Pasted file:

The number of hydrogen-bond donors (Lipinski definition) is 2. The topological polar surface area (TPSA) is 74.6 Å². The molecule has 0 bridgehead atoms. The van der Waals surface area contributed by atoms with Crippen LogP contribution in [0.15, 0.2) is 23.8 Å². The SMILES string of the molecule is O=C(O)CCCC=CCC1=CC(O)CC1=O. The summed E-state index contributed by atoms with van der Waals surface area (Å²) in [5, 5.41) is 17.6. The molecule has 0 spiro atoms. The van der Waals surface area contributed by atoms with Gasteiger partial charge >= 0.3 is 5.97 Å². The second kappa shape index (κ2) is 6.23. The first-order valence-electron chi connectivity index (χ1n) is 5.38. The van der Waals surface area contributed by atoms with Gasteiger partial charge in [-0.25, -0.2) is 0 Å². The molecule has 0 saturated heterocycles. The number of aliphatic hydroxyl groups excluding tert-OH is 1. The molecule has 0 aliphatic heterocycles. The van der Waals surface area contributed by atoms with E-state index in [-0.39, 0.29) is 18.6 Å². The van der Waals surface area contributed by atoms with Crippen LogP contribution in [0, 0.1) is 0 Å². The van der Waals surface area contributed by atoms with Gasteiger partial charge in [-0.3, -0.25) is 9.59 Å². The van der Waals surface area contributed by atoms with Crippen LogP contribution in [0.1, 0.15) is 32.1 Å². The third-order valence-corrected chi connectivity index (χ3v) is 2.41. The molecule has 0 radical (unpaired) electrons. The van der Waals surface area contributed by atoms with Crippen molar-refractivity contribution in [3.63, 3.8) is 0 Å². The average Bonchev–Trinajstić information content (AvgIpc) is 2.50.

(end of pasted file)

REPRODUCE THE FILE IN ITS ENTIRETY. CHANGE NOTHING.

The number of hydrogen-bond donors (Lipinski definition) is 2. The topological polar surface area (TPSA) is 74.6 Å². The molecule has 0 bridgehead atoms. The van der Waals surface area contributed by atoms with Crippen LogP contribution in [0.15, 0.2) is 23.8 Å². The SMILES string of the molecule is O=C(O)CCCC=CCC1=CC(O)CC1=O. The summed E-state index contributed by atoms with van der Waals surface area (Å²) in [5, 5.41) is 17.6. The molecule has 0 spiro atoms. The van der Waals surface area contributed by atoms with Gasteiger partial charge >= 0.3 is 5.97 Å². The second kappa shape index (κ2) is 6.23. The first-order valence-electron chi connectivity index (χ1n) is 5.38. The van der Waals surface area contributed by atoms with Gasteiger partial charge in [-0.25, -0.2) is 0 Å². The molecule has 0 saturated heterocycles. The number of aliphatic hydroxyl groups excluding tert-OH is 1. The molecule has 0 aliphatic heterocycles. The van der Waals surface area contributed by atoms with E-state index in [-0.39, 0.29) is 18.6 Å². The van der Waals surface area contributed by atoms with Crippen LogP contribution in [0, 0.1) is 0 Å². The van der Waals surface area contributed by atoms with Gasteiger partial charge in [-0.3, -0.25) is 9.59 Å². The van der Waals surface area contributed by atoms with Crippen LogP contribution in [0.1, 0.15) is 32.1 Å². The third-order valence-corrected chi connectivity index (χ3v) is 2.41. The molecule has 0 radical (unpaired) electrons. The van der Waals surface area contributed by atoms with Crippen molar-refractivity contribution in [3.63, 3.8) is 0 Å². The average Bonchev–Trinajstić information content (AvgIpc) is 2.50.